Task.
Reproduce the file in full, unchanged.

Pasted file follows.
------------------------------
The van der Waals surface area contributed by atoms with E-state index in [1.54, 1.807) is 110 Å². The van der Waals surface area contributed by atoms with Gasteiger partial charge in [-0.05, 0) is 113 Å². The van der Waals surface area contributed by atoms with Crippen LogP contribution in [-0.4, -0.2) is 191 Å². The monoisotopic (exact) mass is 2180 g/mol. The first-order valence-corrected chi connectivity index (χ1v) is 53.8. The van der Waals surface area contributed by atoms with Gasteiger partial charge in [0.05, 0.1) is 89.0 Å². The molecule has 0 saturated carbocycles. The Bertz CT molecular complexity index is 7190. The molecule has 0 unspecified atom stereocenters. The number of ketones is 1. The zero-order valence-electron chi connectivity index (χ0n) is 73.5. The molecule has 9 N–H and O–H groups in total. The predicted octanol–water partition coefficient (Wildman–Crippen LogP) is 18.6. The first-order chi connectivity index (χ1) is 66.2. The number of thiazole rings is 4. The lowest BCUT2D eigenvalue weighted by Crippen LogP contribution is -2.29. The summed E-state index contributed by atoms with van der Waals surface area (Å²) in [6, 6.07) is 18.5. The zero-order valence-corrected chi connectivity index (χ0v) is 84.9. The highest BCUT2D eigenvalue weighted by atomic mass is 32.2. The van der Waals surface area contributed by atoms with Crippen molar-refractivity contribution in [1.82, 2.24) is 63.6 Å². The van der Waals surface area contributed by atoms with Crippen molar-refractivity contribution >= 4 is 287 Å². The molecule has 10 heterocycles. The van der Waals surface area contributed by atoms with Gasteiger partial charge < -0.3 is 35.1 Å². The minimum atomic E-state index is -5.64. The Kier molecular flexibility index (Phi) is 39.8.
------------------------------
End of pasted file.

The van der Waals surface area contributed by atoms with E-state index in [1.54, 1.807) is 110 Å². The van der Waals surface area contributed by atoms with Gasteiger partial charge in [-0.05, 0) is 113 Å². The van der Waals surface area contributed by atoms with Crippen LogP contribution in [-0.4, -0.2) is 191 Å². The monoisotopic (exact) mass is 2180 g/mol. The first-order valence-corrected chi connectivity index (χ1v) is 53.8. The van der Waals surface area contributed by atoms with Gasteiger partial charge in [0.05, 0.1) is 89.0 Å². The molecule has 0 saturated carbocycles. The Bertz CT molecular complexity index is 7190. The molecule has 0 unspecified atom stereocenters. The number of ketones is 1. The zero-order valence-electron chi connectivity index (χ0n) is 73.5. The molecule has 9 N–H and O–H groups in total. The predicted octanol–water partition coefficient (Wildman–Crippen LogP) is 18.6. The first-order chi connectivity index (χ1) is 66.2. The number of thiazole rings is 4. The lowest BCUT2D eigenvalue weighted by Crippen LogP contribution is -2.29. The summed E-state index contributed by atoms with van der Waals surface area (Å²) in [6, 6.07) is 18.5. The zero-order valence-corrected chi connectivity index (χ0v) is 84.9. The highest BCUT2D eigenvalue weighted by atomic mass is 32.2. The van der Waals surface area contributed by atoms with Crippen molar-refractivity contribution in [1.82, 2.24) is 63.6 Å². The van der Waals surface area contributed by atoms with Crippen molar-refractivity contribution >= 4 is 287 Å². The molecule has 10 heterocycles. The van der Waals surface area contributed by atoms with Gasteiger partial charge < -0.3 is 35.1 Å². The minimum atomic E-state index is -5.64. The Kier molecular flexibility index (Phi) is 39.8.